Ethylene promotes fruit ripening initiation by downregulating photosynthesis, enhancing abscisic acid and suppressing jasmonic acid in blueberry (Vaccinium ashei)

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BMC Plant Biol. 2024 May 18;24(1):418. doi: 10.1186/s12870-024-05106-4.

ABSTRACT

BACKGROUND: Blueberry fruit exhibit atypical climacteric ripening with a non-auto-catalytic increase in ethylene coincident with initiation of ripening. Further, application of ethephon, an ethylene-releasing plant growth regulator, accelerates ripening by increasing the proportion of ripe (blue) fruit as compared to the control treatment. To investigate the mechanistic role of ethylene in regulating blueberry ripening, we performed transcriptome analysis on fruit treated with ethephon, an ethylene-releasing plant growth regulator.

RESULTS: RNA-Sequencing was performed on two sets of rabbiteye blueberry (‘Powderblue’) fruit: (1) fruit from divergent developmental stages; and (2) fruit treated with ethephon, an ethylene-releasing compound. Differentially expressed genes (DEGs) from divergent developmental stages clustered into nine groups, among which cluster 1 displayed reduction in expression during ripening initiation and was enriched with photosynthesis related genes, while cluster 7 displayed increased expression during ripening and was enriched with aromatic-amino acid family catabolism genes, suggesting stimulation of anthocyanin biosynthesis. More DEGs were apparent at 1 day after ethephon treatment suggesting its early influence during ripening initiation. Overall, a higher number of genes were downregulated in response to ethylene. Many of these overlapped with cluster 1 genes, indicating that ethylene-mediated downregulation of photosynthesis is an important developmental event during the ripening transition. Analyses of DEGs in response to ethylene also indicated interplay among phytohormones. Ethylene positively regulated abscisic acid (ABA), negatively regulated jasmonates (JAs), and influenced auxin (IAA) metabolism and signaling genes. Phytohormone quantification supported these effects of ethylene, indicating coordination of blueberry fruit ripening by ethylene.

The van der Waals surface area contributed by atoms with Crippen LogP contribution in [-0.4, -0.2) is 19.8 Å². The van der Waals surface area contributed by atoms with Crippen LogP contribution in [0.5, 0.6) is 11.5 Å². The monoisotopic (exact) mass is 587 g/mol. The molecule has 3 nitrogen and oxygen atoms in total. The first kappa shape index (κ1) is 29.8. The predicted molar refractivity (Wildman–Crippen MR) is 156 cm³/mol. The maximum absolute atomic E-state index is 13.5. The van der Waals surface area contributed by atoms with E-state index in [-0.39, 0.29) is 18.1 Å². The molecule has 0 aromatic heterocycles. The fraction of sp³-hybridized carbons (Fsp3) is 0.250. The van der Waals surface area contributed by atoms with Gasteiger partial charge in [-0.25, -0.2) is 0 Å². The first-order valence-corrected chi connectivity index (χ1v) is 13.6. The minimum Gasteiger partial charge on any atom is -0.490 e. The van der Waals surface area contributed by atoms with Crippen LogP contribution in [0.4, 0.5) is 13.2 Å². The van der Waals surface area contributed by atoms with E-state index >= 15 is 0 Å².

CONCLUSION: This study provides insights into the role of ethylene in blueberry fruit ripening. Ethylene initiates blueberry ripening by downregulating photosynthesis-related genes. Also, ethylene regulates phytohormone-metabolism and signaling related genes, increases ABA, and decreases JA concentrations. Together, these results indicate that interplay among multiple phytohormones regulates the progression of ripening, and that ethylene is an important coordinator of such interactions during blueberry fruit ripening.

PMID:38760720 | DOI:10.1186/s12870-024-05106-4